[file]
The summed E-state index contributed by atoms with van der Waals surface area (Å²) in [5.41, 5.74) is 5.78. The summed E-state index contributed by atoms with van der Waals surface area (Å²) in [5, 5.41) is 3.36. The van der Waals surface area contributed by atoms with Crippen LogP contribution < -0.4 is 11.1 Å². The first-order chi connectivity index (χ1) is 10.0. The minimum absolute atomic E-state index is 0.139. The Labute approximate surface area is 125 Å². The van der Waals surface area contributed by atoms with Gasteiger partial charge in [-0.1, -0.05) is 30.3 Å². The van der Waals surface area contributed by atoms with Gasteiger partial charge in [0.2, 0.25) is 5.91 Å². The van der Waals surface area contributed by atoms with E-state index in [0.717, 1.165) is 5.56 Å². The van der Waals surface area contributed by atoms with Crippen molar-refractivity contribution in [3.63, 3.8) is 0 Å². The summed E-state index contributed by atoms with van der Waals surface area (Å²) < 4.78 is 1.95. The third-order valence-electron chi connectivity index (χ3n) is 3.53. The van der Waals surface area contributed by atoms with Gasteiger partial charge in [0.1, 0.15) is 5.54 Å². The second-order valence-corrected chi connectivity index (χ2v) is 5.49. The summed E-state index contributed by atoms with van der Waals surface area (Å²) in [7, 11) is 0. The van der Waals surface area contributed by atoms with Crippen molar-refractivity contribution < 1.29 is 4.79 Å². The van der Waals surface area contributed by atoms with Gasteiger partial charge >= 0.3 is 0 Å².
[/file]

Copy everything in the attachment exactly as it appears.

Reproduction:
The summed E-state index contributed by atoms with van der Waals surface area (Å²) in [5.41, 5.74) is 5.78. The summed E-state index contributed by atoms with van der Waals surface area (Å²) in [5, 5.41) is 3.36. The van der Waals surface area contributed by atoms with Crippen LogP contribution < -0.4 is 11.1 Å². The first-order chi connectivity index (χ1) is 10.0. The minimum absolute atomic E-state index is 0.139. The Labute approximate surface area is 125 Å². The van der Waals surface area contributed by atoms with Gasteiger partial charge in [-0.1, -0.05) is 30.3 Å². The van der Waals surface area contributed by atoms with Gasteiger partial charge in [0.2, 0.25) is 5.91 Å². The van der Waals surface area contributed by atoms with E-state index in [0.717, 1.165) is 5.56 Å². The van der Waals surface area contributed by atoms with Crippen molar-refractivity contribution in [3.63, 3.8) is 0 Å². The summed E-state index contributed by atoms with van der Waals surface area (Å²) < 4.78 is 1.95. The third-order valence-electron chi connectivity index (χ3n) is 3.53. The van der Waals surface area contributed by atoms with Gasteiger partial charge in [0.1, 0.15) is 5.54 Å². The second-order valence-corrected chi connectivity index (χ2v) is 5.49. The summed E-state index contributed by atoms with van der Waals surface area (Å²) in [7, 11) is 0. The van der Waals surface area contributed by atoms with Crippen molar-refractivity contribution < 1.29 is 4.79 Å². The van der Waals surface area contributed by atoms with Gasteiger partial charge >= 0.3 is 0 Å².